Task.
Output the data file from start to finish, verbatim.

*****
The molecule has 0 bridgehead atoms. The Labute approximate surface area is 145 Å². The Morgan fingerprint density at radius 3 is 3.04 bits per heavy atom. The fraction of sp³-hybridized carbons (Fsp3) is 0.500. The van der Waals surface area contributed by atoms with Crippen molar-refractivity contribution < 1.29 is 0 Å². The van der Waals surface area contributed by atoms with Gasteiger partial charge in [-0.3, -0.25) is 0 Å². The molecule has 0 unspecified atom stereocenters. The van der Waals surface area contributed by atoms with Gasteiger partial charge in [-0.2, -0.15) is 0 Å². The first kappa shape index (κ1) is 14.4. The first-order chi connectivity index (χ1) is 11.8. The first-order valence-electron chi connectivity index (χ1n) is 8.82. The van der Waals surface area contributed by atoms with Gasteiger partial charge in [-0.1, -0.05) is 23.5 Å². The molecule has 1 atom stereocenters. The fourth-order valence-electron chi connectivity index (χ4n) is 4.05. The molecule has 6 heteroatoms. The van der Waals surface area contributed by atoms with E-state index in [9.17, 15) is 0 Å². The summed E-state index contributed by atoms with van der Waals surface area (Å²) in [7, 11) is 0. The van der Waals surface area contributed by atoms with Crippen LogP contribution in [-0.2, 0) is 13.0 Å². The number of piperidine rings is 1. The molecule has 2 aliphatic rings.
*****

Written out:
The molecule has 0 bridgehead atoms. The Labute approximate surface area is 145 Å². The Morgan fingerprint density at radius 3 is 3.04 bits per heavy atom. The fraction of sp³-hybridized carbons (Fsp3) is 0.500. The van der Waals surface area contributed by atoms with Crippen molar-refractivity contribution < 1.29 is 0 Å². The van der Waals surface area contributed by atoms with Gasteiger partial charge in [-0.3, -0.25) is 0 Å². The molecule has 0 unspecified atom stereocenters. The van der Waals surface area contributed by atoms with Gasteiger partial charge in [-0.2, -0.15) is 0 Å². The first kappa shape index (κ1) is 14.4. The first-order chi connectivity index (χ1) is 11.8. The first-order valence-electron chi connectivity index (χ1n) is 8.82. The van der Waals surface area contributed by atoms with Gasteiger partial charge in [-0.1, -0.05) is 23.5 Å². The molecule has 1 atom stereocenters. The fourth-order valence-electron chi connectivity index (χ4n) is 4.05. The molecule has 6 heteroatoms. The van der Waals surface area contributed by atoms with E-state index in [9.17, 15) is 0 Å². The summed E-state index contributed by atoms with van der Waals surface area (Å²) in [7, 11) is 0. The van der Waals surface area contributed by atoms with Crippen LogP contribution in [-0.2, 0) is 13.0 Å². The number of piperidine rings is 1. The molecule has 2 aliphatic rings.